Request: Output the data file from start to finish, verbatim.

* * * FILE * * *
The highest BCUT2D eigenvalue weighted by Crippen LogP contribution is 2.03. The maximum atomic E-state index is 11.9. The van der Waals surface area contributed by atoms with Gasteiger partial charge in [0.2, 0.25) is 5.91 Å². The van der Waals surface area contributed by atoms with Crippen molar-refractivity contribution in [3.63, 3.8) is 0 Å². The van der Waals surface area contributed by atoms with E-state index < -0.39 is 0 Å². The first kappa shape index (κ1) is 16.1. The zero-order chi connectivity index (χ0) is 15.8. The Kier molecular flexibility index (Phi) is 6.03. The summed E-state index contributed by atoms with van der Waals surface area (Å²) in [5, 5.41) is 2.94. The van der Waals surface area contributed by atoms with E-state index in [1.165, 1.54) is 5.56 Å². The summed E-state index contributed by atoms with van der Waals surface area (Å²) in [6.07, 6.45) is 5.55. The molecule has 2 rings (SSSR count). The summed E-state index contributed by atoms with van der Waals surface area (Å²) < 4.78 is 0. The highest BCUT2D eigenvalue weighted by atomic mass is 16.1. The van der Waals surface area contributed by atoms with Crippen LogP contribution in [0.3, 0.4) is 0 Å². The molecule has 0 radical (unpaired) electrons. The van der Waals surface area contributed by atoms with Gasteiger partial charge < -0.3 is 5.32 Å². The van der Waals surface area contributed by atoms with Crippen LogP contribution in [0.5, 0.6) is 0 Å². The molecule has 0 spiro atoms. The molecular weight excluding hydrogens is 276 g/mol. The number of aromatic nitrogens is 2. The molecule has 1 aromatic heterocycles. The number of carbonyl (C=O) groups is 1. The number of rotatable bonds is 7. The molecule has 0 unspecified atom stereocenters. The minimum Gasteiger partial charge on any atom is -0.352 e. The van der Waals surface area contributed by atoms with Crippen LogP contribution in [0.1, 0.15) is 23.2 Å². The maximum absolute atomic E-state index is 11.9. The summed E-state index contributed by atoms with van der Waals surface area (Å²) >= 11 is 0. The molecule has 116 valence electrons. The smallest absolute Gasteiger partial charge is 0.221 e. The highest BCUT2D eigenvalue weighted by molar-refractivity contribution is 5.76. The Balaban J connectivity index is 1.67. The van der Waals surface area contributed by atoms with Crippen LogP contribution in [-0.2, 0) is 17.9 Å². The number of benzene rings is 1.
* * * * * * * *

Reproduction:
The highest BCUT2D eigenvalue weighted by Crippen LogP contribution is 2.03. The maximum atomic E-state index is 11.9. The van der Waals surface area contributed by atoms with Gasteiger partial charge in [0.2, 0.25) is 5.91 Å². The van der Waals surface area contributed by atoms with Crippen molar-refractivity contribution in [3.63, 3.8) is 0 Å². The van der Waals surface area contributed by atoms with E-state index < -0.39 is 0 Å². The first kappa shape index (κ1) is 16.1. The zero-order chi connectivity index (χ0) is 15.8. The Kier molecular flexibility index (Phi) is 6.03. The summed E-state index contributed by atoms with van der Waals surface area (Å²) in [5, 5.41) is 2.94. The van der Waals surface area contributed by atoms with E-state index in [1.165, 1.54) is 5.56 Å². The summed E-state index contributed by atoms with van der Waals surface area (Å²) in [6.07, 6.45) is 5.55. The molecule has 2 rings (SSSR count). The summed E-state index contributed by atoms with van der Waals surface area (Å²) < 4.78 is 0. The highest BCUT2D eigenvalue weighted by atomic mass is 16.1. The van der Waals surface area contributed by atoms with Crippen LogP contribution in [0.3, 0.4) is 0 Å². The molecule has 0 radical (unpaired) electrons. The van der Waals surface area contributed by atoms with Gasteiger partial charge < -0.3 is 5.32 Å². The van der Waals surface area contributed by atoms with Crippen LogP contribution in [0.5, 0.6) is 0 Å². The molecule has 0 spiro atoms. The molecular weight excluding hydrogens is 276 g/mol. The number of aromatic nitrogens is 2. The molecule has 1 aromatic heterocycles. The number of carbonyl (C=O) groups is 1. The number of rotatable bonds is 7. The molecule has 0 unspecified atom stereocenters. The minimum Gasteiger partial charge on any atom is -0.352 e. The van der Waals surface area contributed by atoms with Crippen LogP contribution in [0.1, 0.15) is 23.2 Å². The maximum absolute atomic E-state index is 11.9. The summed E-state index contributed by atoms with van der Waals surface area (Å²) >= 11 is 0. The molecule has 116 valence electrons. The smallest absolute Gasteiger partial charge is 0.221 e. The highest BCUT2D eigenvalue weighted by molar-refractivity contribution is 5.76. The Balaban J connectivity index is 1.67. The van der Waals surface area contributed by atoms with Crippen LogP contribution in [-0.2, 0) is 17.9 Å². The number of benzene rings is 1.